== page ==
TV viewer feedback (in small doses) adds value

Posted by Albers Communications on June 29, 2010 | Comments (1)

Have you seen the commercials (for a wireless company) that show a very serious news anchor including viewers’ Tweets and posts in his newscast – reading them as though they were “real” news? The commercial is meant to be a parody… but in a growing number of local markets, it actually seems to mirror reality.

In Omaha, ABC affiliate KETV routinely devotes a special segment during its morning newscast to air comments that are posted on its Facebook page. And all four local network affiliates include special sections on their web sites for viewer photos and videos – posting and airing everything from pets in costume to summer storm damage.

These tactics are, of course, a great way to engage viewers. They also are examples of how social media is changing the landscape of local news.

As a former editor and producer, I understand that it is important for newsrooms to have a dedicated army of citizen journalists, armed with cell phone cameras and ready to capture spot news.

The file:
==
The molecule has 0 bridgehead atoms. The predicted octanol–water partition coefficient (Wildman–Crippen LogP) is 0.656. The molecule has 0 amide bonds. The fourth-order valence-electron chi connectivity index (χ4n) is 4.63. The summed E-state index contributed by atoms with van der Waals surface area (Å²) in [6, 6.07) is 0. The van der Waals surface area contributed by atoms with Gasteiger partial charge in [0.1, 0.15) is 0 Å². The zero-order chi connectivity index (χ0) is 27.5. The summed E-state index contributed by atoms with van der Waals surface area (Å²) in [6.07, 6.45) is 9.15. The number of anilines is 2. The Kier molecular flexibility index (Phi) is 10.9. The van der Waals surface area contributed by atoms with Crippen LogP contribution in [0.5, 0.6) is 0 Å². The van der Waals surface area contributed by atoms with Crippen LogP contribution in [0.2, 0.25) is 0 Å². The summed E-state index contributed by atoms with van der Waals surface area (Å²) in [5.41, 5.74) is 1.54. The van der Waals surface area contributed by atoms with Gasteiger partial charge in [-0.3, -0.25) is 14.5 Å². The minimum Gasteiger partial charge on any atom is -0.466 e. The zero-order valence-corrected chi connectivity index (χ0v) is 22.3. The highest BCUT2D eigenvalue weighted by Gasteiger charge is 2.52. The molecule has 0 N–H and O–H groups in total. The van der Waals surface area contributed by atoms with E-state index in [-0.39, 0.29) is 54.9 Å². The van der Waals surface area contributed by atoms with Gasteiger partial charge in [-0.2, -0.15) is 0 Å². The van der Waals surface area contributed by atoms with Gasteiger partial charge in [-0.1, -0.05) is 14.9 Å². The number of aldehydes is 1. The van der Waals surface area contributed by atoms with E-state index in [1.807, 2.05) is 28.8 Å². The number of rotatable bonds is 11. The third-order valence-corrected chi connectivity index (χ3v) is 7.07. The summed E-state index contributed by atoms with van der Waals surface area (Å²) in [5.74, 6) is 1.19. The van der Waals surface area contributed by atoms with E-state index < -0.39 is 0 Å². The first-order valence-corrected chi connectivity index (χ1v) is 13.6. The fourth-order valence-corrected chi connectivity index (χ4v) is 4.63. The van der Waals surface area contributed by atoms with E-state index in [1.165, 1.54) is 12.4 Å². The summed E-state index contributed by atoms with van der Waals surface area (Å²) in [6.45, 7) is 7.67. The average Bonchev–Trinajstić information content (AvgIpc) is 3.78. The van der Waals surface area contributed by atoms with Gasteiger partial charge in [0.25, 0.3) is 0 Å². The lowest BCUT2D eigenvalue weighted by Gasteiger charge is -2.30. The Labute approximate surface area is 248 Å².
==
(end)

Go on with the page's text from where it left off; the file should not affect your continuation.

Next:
I also think that Facebook and Twitter can be valuable newsroom tools – gauging public opinion and providing instant viewer feedback.

This poses a tricky balancing act for newsrooms who must carefully evaluate viewer contributions and make sure they add value to the newscasts.

While I might get a kick out of the photos of dogs wearing Husker uniforms… I’d rather not see the day when these items become sandwiched between every news, weather and sports report.




Add a comment


Onlineapotek : Traitement de la dysfonction érectile : Come acquistare il Viagra su internet : Pillen für erektile Dysfunktion online : Pillen voor erectiestoornissen

Newsletter Sign-Up

Sign up here for the Albers Insider to receive information about communications trends and best practices, as well as news about our company and our upcoming events. Read previous editions of the Albers Insider here.

Albers Communications Group
The Public Relations Experts
Omaha, Nebraska
(402) 292-5553 x9

Let us tell your story.